Lateral diffusion coefficients of fluorescently labeled lipid and integral membrane proteins were determined in the membranes of normal and spectrin-deficient spherocytic mouse erythrocytes by the technique of fluorescence redistribution after photobleaching. The results were used to generate a mathematical description of a matrix-control model of membrane protein diffusion. In the spherocytic cells, which lack the principal components of the cytoskeletal matrix of normal cells, the diffusion coefficients of lipid (1.5 ± 0.5 x 10-8 cm2/s) and protein (2.5 ± 0.6 x 10-9 cm2/s) differ only by a factor of 6, close to the difference predicted on the basis of size by the two-dimensional bilayer continuum model of Saffman and Delbruck. In contrast, the membranes of normal cells show a lipid diffusion coefficient (1.4 ± 0.5 x 10-8 cm2/s) that is some 300-fold greater than that of the membrane proteins (4.5 ± 0.8 x 10-11 cm2/s). Analysis of these results, based on the hypothesis that protein diffusion in normal membranes is sterically hindered by a labile matrix, yields an effective matrix surface viscosity consistant with the viscoelastic mechanical properties of the membranes. Thus, a relationship is established between the deformation characteristics of the membrane and the lateral mobility of proteins suspended in the membrane.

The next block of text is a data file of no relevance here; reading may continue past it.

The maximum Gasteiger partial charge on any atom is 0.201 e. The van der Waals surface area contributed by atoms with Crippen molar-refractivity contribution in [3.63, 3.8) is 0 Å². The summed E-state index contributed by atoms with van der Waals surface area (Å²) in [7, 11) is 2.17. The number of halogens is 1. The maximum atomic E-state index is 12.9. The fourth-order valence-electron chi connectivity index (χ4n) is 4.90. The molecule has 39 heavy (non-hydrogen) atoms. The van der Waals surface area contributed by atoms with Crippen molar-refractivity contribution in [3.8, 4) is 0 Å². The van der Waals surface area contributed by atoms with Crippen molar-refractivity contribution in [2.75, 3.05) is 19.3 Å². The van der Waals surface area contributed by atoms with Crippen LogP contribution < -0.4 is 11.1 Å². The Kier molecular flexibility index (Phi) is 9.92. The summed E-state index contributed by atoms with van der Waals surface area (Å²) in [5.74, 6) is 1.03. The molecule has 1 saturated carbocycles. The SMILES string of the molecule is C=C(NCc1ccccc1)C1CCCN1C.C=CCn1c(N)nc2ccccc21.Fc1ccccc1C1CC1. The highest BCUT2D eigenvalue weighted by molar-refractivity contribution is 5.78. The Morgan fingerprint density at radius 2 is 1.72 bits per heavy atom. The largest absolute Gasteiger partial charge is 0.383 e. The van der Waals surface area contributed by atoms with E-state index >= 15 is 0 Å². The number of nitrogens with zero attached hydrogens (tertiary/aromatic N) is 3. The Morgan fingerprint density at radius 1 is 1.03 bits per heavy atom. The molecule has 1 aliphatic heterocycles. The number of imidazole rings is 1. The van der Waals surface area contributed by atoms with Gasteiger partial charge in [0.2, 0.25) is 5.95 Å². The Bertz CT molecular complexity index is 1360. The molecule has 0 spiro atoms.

|Original language||English (US)|
|Number of pages||5|
|Journal||Proceedings of the National Academy of Sciences of the United States of America|
|Issue number||6 I|
|State||Published - 1981|
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